the kitchen is the hub of our home, it always has been, and no doubt always will be. I’m sure it’s that way with a lot of people. As such, it’s construction deserved due consideration, thought and work.
Back in September 2015, I made, then installed the kitchen, and we finally moved into the house at the end of October.
I had given this phase of construction a great deal of consideration, and in keeping with the overall style of the house, I wanted to make a very paired down kitchen, in the method of the shaker’s (in case you didn’t know, the shaker’s were a religious movement that originated in the early 1800’s in Manchester England, before moving to the U.S.), whose fundamental attitudes were essentially those of Quakerism. They became famed for their simple, elegant designs, built to exacting standards, that were born out of their ideology and requirements in all aspects of their life. It has been their attitudinal approach toward construction of all things that I aspire to, and adopt where I can. They didn’t shun modernity like the Amish, but held a desire for simplicity, clean lines, functionality, and no separation between form and function. In terms of the kitchen I designed it had to relate to the stairs, which were built with the same premise, and with all future cupboards.
I made a plan of all the unit sizes I required, and developed a cutting list.
So I made the kitchen (well phase 1 of it so far), and not just assembled another flat pack series from Ikea this time. I know where the kitchen itself grew, all the timber for it, and not just the things we bring to eat and drink in it. This for me is vernacular.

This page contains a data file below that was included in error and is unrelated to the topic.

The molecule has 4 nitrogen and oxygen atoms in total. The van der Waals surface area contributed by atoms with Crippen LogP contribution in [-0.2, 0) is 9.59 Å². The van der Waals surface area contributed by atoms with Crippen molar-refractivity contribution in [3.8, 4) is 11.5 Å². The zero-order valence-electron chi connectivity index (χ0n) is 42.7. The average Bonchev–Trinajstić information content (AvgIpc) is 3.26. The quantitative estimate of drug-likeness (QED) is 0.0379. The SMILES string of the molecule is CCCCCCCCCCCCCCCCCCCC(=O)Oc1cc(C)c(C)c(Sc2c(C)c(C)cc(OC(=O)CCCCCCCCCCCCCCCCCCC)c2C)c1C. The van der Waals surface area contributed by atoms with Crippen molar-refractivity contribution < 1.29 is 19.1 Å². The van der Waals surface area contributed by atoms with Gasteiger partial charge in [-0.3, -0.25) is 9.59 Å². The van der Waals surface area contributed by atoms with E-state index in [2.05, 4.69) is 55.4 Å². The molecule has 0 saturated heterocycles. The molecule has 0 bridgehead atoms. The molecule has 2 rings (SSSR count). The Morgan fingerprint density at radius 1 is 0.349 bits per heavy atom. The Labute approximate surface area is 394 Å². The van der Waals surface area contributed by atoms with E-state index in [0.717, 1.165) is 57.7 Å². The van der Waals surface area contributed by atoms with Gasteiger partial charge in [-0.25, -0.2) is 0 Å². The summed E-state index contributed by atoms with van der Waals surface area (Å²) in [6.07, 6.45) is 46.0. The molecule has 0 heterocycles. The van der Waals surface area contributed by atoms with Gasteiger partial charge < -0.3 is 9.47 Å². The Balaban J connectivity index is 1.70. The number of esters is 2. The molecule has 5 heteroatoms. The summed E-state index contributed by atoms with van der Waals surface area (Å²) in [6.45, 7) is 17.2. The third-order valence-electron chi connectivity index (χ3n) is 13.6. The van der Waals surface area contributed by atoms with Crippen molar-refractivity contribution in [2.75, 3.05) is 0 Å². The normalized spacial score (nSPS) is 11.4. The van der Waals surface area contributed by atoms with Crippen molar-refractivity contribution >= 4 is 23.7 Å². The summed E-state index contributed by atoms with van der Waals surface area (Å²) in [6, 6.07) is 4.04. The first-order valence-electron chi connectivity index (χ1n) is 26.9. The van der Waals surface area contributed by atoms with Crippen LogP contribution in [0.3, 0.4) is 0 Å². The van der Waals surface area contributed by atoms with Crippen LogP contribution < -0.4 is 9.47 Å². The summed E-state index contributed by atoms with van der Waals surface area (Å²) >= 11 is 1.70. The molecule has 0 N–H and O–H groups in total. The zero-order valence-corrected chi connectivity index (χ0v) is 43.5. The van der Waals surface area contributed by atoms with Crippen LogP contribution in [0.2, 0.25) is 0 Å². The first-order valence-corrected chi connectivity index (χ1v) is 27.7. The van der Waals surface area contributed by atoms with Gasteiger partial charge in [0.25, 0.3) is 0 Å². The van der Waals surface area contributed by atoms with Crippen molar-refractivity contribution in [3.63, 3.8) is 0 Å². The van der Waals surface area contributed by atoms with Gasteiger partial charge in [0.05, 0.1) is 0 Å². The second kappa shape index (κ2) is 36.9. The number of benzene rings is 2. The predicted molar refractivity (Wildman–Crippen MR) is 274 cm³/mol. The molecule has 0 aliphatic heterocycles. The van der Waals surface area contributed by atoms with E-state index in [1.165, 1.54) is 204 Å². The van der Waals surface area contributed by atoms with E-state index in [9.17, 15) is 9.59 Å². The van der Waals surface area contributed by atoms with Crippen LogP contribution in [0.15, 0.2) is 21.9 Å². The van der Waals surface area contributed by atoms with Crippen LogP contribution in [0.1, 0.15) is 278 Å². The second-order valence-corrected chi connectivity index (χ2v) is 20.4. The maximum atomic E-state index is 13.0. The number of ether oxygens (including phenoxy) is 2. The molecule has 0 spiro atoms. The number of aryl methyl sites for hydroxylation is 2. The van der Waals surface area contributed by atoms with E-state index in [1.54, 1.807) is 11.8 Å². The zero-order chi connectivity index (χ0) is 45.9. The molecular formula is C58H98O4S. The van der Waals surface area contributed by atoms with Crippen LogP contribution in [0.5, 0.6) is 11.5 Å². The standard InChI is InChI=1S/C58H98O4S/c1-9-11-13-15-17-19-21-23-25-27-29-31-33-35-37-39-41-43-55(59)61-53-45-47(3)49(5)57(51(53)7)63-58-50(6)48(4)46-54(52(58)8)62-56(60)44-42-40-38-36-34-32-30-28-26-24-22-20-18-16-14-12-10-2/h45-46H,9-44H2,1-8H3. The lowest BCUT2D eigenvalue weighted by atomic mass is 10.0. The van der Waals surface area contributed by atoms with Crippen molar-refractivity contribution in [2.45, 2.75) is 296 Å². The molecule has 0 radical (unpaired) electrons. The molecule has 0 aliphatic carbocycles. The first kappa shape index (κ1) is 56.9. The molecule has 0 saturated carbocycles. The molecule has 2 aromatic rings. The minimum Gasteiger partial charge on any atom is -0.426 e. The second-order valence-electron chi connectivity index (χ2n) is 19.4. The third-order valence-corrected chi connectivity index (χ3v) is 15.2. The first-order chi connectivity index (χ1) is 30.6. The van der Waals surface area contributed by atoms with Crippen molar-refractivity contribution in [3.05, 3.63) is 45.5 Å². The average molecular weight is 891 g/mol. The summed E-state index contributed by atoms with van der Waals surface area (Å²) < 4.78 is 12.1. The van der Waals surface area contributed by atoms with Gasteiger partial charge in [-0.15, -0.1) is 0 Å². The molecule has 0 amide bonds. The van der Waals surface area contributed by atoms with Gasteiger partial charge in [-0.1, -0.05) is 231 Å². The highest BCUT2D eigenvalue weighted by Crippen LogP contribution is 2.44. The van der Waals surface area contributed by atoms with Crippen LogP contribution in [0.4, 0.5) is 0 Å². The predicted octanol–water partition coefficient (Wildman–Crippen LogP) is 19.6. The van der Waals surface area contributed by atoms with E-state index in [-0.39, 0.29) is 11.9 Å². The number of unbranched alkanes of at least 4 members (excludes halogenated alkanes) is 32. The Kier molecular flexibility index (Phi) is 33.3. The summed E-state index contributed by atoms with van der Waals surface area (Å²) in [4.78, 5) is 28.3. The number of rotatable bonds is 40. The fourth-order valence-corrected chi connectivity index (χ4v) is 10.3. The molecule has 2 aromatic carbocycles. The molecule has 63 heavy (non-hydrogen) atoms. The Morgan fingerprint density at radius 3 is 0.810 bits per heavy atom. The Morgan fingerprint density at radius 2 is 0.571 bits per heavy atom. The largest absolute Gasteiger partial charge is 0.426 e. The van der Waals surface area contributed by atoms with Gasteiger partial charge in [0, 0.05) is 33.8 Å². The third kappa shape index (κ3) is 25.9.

The construction process really began when we arrived, I had fallen a number of walnut trees for future use, then milled and stacked boards, and set them aside.
They had sat and seasoned on site for years, and now their time came for reprocessing, through the thickness planer, the table saw, then the glue bench. they were glued up as wide board staves, and sanded fair. Later they were oiled with tung oil.
The panels for the cabinets are block-board I made up from left over pieces from the flooring process. Timber that grew in our forest, that I felled, milled (ripped) first at the yard in the near by town, then re-milled (thickness planed) at the farm, then re-sawed, and cut to length, biscuit jointed, glued and clamped, sanded and painted.
The panels were cut to correspond to the cutting list requirements, then joined by routing out housings for the shelves (of bought ply).
Then I cut all the material for the rails, top and bottom, that finished the frame, and inserted the kick boards. each cupboard was joined, glued and screwed where necessary, then when painted, set out in their respective places, scribed to the floor, and co-joined.
The work-top pieces were fitted, along with a walnut splash-back.
The butchers block is from planed and thicknessed timber, end grain up, butt jointed, glued, clamped and sanded fair. it was then screwed to the end unit of the island.
The doors are morticed frames with a drop in back, from pine and ply.
All the drawers have hand cut dovetails on all joining faces. Just glued and clamped, sanded, and riding on waxed hardwood runners. Even though there were a lot of them to do, they were a joy. They were cut with a handsaw (a stanley fatmax fine saw, nothing exciting).
An adjustable square, and adjustable bevel, a chisel and a mallet, one clamp a wooden trestle and a pencil. Nothing complicated. Just setting out some lines, and cutting to them.
A number of them didn’t even require paring with the chisel, just sawing and they went together pretty perfectly, tight with an interference fit. The half blind dovetails, for the drawer fronts I elected to rout out.
The drawer and door knobs and pegs I bought.
The butler sink came out of a friend’s field.
The taps i’m making (see phase 2)
The rayburn stove was a great find on ebay, a really well spent £100, which I converted back from gas to burn wood, as it was when it was built.
There’s a gas hob and oven, set into the island, the hob for general use, and the oven only for summer, assuming the rayburn doesn’t warrant being used at that time of year.
The biggest single cost of constructing the kitchen was glue, followed by paint.